Henry Valensi Paintings

1883 - 1960

Henry Valensi, later to achieve recognition as a champion of Effusionist or, as it is more commonly known, Musicalist art, settled in Paris in 1898. Following Bonnat’s advice, he studied in the studios of Jules Lefebvre and Tony Robert-Fleury at the École des Beaux-Arts in Paris. As a young man he spent the years up to World War I travelling and studying in Europe, Russia and Ukraine (Odessa, Kiev, Moscow and St Petersburg) and particularly in Turkey and Greece. In 1912 he was one of the founders of the Golden Section ( Section d’Or) group together with Marcel Duchamp, Dumont, Gleizes, Picabia and others. During World War I he was attached as a painter to General Gouraud’s staff and collected numerous documents, most of which are now housed in the War Museum in Vincennes. After the war he began to travel again, journeying frequently in Europe and Africa and exhibiting as he went. In 1932 he published the Musicalist Artists’ Manifesto ( Manifeste des Artistes Musicalistes) together with Charles Blanc-Gatti, Gustave Bourgogne and Vito Stracquadaini, and founded the Association des Artistes Musicalistes. He organised 23 Salons de Peinture Musicaliste in Paris, the first of which took place in the Galerie Renaissance in 1932. During World War II he took refuge in Algeria. Louis Vauxcelles, Georges Turpin and André Salmon devoted studies to him and his work.

Valensi’s future theories began to take shape and became apparent in his pictorial explorations when he took an active role in organising the Salon de la Section d’Or in 1912 with Jacques Villon, Marcel Duchamp, Gleizes, Picabia and Delaunay. Having dabbled in Neo-Impressionism, he emerged as a brilliant landscape artist before coming to perceive objectivity alone to be inadequate as a means of expression. It was then that he created his own means of artistic expression, for which he himself preferred the name ‘Musicalism’ in reference to Baudelaire’s sonnet Correspondances. He used a rhythmic division of the canvas like a vertical musical score, to superimpose the different sensory aspects of a single vision. The works of art of each period of history, he argued, were like tributaries oriented towards a single major art form: architecture for the Egyptians, sculpture in Greece, painting during the Renaissance, literature from the 17th century to the 19th century. According to Valensi, music was the art form that reflected the scientific dynamism of the 20th century. Art should therefore ‘musicalise’ itself and artists should integrate the principal laws of musical composition into their works: evocation, rhythm, dynamism, the use of symbolic elements, and so on.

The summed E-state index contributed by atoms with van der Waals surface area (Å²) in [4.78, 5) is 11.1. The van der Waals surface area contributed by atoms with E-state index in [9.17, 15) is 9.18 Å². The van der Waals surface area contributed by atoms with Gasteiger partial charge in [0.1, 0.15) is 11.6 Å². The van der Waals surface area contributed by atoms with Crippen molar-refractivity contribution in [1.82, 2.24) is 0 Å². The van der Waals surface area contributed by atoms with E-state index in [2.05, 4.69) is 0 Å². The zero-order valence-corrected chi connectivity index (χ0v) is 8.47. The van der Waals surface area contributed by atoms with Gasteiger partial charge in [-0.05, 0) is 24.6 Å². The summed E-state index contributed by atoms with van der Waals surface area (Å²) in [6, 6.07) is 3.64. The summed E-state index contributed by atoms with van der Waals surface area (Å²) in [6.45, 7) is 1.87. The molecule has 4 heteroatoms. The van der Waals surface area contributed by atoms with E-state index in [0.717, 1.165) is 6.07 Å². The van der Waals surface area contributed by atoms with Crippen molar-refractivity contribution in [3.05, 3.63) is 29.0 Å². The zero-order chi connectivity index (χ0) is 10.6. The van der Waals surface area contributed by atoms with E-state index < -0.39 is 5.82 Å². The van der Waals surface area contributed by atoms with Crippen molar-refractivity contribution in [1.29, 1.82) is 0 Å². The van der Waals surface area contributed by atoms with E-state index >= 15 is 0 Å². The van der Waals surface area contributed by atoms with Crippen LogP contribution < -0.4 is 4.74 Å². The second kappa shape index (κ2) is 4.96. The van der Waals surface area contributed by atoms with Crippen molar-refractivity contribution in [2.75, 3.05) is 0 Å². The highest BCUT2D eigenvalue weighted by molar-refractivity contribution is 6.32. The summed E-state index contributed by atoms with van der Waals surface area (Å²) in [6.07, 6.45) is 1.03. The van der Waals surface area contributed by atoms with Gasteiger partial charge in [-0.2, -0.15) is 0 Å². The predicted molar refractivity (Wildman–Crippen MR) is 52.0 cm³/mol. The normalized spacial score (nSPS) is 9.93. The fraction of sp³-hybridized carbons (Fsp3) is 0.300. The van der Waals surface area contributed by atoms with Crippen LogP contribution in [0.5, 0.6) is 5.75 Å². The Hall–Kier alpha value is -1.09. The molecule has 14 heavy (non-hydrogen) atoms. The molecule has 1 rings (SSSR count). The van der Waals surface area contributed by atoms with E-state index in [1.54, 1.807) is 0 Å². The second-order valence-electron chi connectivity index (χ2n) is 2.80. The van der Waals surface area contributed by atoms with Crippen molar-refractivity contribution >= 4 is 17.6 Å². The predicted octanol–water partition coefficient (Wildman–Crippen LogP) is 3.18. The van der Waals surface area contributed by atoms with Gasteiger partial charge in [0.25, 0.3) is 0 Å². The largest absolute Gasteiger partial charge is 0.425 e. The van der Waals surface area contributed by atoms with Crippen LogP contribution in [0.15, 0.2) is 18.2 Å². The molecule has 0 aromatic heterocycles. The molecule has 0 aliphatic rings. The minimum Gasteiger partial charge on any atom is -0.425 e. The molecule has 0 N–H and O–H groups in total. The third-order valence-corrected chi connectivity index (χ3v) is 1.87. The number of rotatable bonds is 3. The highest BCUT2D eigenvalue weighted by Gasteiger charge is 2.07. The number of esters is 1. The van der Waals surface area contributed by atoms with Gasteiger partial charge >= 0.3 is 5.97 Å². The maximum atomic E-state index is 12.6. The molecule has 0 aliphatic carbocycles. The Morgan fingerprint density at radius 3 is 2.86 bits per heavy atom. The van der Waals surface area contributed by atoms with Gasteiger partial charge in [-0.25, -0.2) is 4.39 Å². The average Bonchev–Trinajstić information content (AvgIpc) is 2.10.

His most characteristic works include Chopin’s Funeral March (1912); Prayer to St Sophie (1914); Attempt at a New Perspective, Based on Time and Space (1921); and Toledo, Tribute to El Greco (1927). With his concept of Effusionist or Musicalist painting, having recourse to geometrical forms bearing no relation to reality, Valensi staked a discreet but undisputed place among the second generation of Abstract artists.

He exhibited at the Salon des Orientalistes from 1905 and at the Salon des Indépendants in Paris, at which he became a regular exhibitor from 1907. He took part in all the Salons de Peinture Musicaliste which were held until 1939 in their own hall at the Salon des Indépendants. There were also Musicalist exhibitions in Prague (1936), in The Hague, Rotterdam and Amsterdam (1937), in Budapest, Brno and Bratislava (1938) and in Limoges (1939). A Musicalist group re-formed from 1946 to 1954 at the Salon des Realités Nouvelles and Valensi later became vice-president of the Salon committee. The first retrospective of the Musicalist Salons was held in the Galerie Hexagramme in Paris in 1973. Valensi’s work was also shown at the Paris-Moscow exhibition at the Centre Georges Pompidou in Paris in 1979.

Solo exhibitions of his work include a first in Vichy in 1909, followed by one at the Galerie La Boétie in Paris in 1913 and an exhibition organised by Marinetti in Rome in 1923. After Valensi’s death there was an exhibition in 1963, Valensi and Musicalism ( Valensi et le Musicalisme), at the Musée des Beaux-Arts in Lyons, and another was held in 1996 at the Galerie Patrice Trigano in Paris.
Museum and Gallery Holdings

Paris (MAMVP)
Paris (MNAM-CCI): Moscow (1912)